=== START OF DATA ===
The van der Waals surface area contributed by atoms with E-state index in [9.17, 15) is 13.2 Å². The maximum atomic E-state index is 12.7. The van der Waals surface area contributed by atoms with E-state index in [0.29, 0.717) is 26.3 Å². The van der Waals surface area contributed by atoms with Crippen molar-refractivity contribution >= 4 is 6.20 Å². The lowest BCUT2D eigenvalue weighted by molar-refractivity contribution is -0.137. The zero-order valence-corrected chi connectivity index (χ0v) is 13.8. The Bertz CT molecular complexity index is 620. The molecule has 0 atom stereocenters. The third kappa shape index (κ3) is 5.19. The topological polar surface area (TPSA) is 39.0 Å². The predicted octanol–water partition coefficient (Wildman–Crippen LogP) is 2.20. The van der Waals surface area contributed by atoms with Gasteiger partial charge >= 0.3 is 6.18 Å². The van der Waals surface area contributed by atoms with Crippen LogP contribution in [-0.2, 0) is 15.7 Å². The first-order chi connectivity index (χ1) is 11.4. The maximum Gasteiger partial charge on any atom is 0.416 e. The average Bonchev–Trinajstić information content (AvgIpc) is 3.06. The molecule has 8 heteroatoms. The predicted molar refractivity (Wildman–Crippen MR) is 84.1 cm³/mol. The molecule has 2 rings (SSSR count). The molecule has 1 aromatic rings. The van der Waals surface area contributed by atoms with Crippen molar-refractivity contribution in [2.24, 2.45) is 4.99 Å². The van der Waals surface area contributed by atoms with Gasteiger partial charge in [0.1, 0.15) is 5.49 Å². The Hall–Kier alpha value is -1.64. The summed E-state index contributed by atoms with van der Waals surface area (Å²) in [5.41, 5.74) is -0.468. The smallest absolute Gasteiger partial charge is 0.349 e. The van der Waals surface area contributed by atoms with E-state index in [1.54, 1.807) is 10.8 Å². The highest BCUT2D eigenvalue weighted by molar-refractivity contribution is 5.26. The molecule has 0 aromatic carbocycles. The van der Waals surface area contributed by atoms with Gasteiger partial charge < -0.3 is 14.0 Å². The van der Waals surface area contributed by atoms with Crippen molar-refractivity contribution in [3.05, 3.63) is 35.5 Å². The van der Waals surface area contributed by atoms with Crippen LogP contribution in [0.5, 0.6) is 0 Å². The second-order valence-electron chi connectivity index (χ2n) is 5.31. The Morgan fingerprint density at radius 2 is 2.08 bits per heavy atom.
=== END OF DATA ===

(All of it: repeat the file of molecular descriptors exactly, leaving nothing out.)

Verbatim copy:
The van der Waals surface area contributed by atoms with E-state index in [9.17, 15) is 13.2 Å². The maximum atomic E-state index is 12.7. The van der Waals surface area contributed by atoms with E-state index in [0.29, 0.717) is 26.3 Å². The van der Waals surface area contributed by atoms with Crippen molar-refractivity contribution >= 4 is 6.20 Å². The lowest BCUT2D eigenvalue weighted by molar-refractivity contribution is -0.137. The zero-order valence-corrected chi connectivity index (χ0v) is 13.8. The Bertz CT molecular complexity index is 620. The molecule has 0 atom stereocenters. The third kappa shape index (κ3) is 5.19. The topological polar surface area (TPSA) is 39.0 Å². The predicted octanol–water partition coefficient (Wildman–Crippen LogP) is 2.20. The van der Waals surface area contributed by atoms with Gasteiger partial charge >= 0.3 is 6.18 Å². The van der Waals surface area contributed by atoms with Crippen LogP contribution in [-0.2, 0) is 15.7 Å². The first-order chi connectivity index (χ1) is 11.4. The maximum Gasteiger partial charge on any atom is 0.416 e. The average Bonchev–Trinajstić information content (AvgIpc) is 3.06. The molecule has 8 heteroatoms. The predicted molar refractivity (Wildman–Crippen MR) is 84.1 cm³/mol. The molecule has 2 rings (SSSR count). The molecule has 1 aromatic rings. The van der Waals surface area contributed by atoms with Crippen molar-refractivity contribution in [2.24, 2.45) is 4.99 Å². The van der Waals surface area contributed by atoms with Gasteiger partial charge in [0.1, 0.15) is 5.49 Å². The Hall–Kier alpha value is -1.64. The summed E-state index contributed by atoms with van der Waals surface area (Å²) in [5.41, 5.74) is -0.468. The smallest absolute Gasteiger partial charge is 0.349 e. The van der Waals surface area contributed by atoms with E-state index in [1.54, 1.807) is 10.8 Å². The highest BCUT2D eigenvalue weighted by molar-refractivity contribution is 5.26. The molecule has 0 aromatic carbocycles. The van der Waals surface area contributed by atoms with Gasteiger partial charge < -0.3 is 14.0 Å². The van der Waals surface area contributed by atoms with Crippen molar-refractivity contribution in [3.05, 3.63) is 35.5 Å². The van der Waals surface area contributed by atoms with Crippen LogP contribution in [0.5, 0.6) is 0 Å². The second-order valence-electron chi connectivity index (χ2n) is 5.31. The Morgan fingerprint density at radius 2 is 2.08 bits per heavy atom.